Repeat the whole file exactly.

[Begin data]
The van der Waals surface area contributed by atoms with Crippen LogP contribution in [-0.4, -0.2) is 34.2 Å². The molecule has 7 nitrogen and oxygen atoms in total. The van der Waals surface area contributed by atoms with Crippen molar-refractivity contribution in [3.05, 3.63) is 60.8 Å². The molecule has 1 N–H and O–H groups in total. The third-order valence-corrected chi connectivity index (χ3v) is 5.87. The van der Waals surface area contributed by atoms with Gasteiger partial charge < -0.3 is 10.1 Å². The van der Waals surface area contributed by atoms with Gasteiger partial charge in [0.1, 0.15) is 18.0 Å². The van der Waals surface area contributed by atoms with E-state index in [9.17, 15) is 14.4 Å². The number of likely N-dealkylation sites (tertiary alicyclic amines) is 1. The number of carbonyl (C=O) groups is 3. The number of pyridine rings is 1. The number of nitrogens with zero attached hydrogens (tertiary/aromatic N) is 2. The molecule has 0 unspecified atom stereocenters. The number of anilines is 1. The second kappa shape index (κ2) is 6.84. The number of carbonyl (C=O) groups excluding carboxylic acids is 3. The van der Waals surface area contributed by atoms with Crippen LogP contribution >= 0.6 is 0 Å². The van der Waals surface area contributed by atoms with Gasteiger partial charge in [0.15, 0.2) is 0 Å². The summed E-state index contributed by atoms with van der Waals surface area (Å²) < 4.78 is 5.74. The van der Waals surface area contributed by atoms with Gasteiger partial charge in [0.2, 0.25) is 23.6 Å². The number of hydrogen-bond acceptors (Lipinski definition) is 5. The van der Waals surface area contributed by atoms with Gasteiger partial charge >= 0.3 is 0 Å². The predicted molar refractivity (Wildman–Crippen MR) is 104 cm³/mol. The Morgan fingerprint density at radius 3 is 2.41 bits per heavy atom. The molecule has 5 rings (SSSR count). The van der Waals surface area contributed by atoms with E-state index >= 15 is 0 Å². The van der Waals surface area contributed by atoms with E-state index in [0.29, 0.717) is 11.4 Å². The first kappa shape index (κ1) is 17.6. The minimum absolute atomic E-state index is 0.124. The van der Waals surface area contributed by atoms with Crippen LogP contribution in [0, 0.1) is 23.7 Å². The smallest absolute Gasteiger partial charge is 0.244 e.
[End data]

The van der Waals surface area contributed by atoms with Crippen LogP contribution in [-0.4, -0.2) is 34.2 Å². The molecule has 7 nitrogen and oxygen atoms in total. The van der Waals surface area contributed by atoms with Crippen molar-refractivity contribution in [3.05, 3.63) is 60.8 Å². The molecule has 1 N–H and O–H groups in total. The third-order valence-corrected chi connectivity index (χ3v) is 5.87. The van der Waals surface area contributed by atoms with Gasteiger partial charge < -0.3 is 10.1 Å². The van der Waals surface area contributed by atoms with Gasteiger partial charge in [0.1, 0.15) is 18.0 Å². The van der Waals surface area contributed by atoms with E-state index in [9.17, 15) is 14.4 Å². The number of likely N-dealkylation sites (tertiary alicyclic amines) is 1. The number of carbonyl (C=O) groups is 3. The number of pyridine rings is 1. The number of nitrogens with zero attached hydrogens (tertiary/aromatic N) is 2. The molecule has 0 unspecified atom stereocenters. The number of anilines is 1. The second kappa shape index (κ2) is 6.84. The number of carbonyl (C=O) groups excluding carboxylic acids is 3. The van der Waals surface area contributed by atoms with Crippen LogP contribution >= 0.6 is 0 Å². The van der Waals surface area contributed by atoms with Gasteiger partial charge in [0.15, 0.2) is 0 Å². The summed E-state index contributed by atoms with van der Waals surface area (Å²) < 4.78 is 5.74. The van der Waals surface area contributed by atoms with Gasteiger partial charge in [0.2, 0.25) is 23.6 Å². The number of hydrogen-bond acceptors (Lipinski definition) is 5. The van der Waals surface area contributed by atoms with Gasteiger partial charge >= 0.3 is 0 Å². The predicted molar refractivity (Wildman–Crippen MR) is 104 cm³/mol. The Morgan fingerprint density at radius 3 is 2.41 bits per heavy atom. The molecule has 5 rings (SSSR count). The van der Waals surface area contributed by atoms with E-state index >= 15 is 0 Å². The van der Waals surface area contributed by atoms with E-state index in [0.29, 0.717) is 11.4 Å². The first kappa shape index (κ1) is 17.6. The minimum absolute atomic E-state index is 0.124. The van der Waals surface area contributed by atoms with Crippen LogP contribution in [0, 0.1) is 23.7 Å². The smallest absolute Gasteiger partial charge is 0.244 e.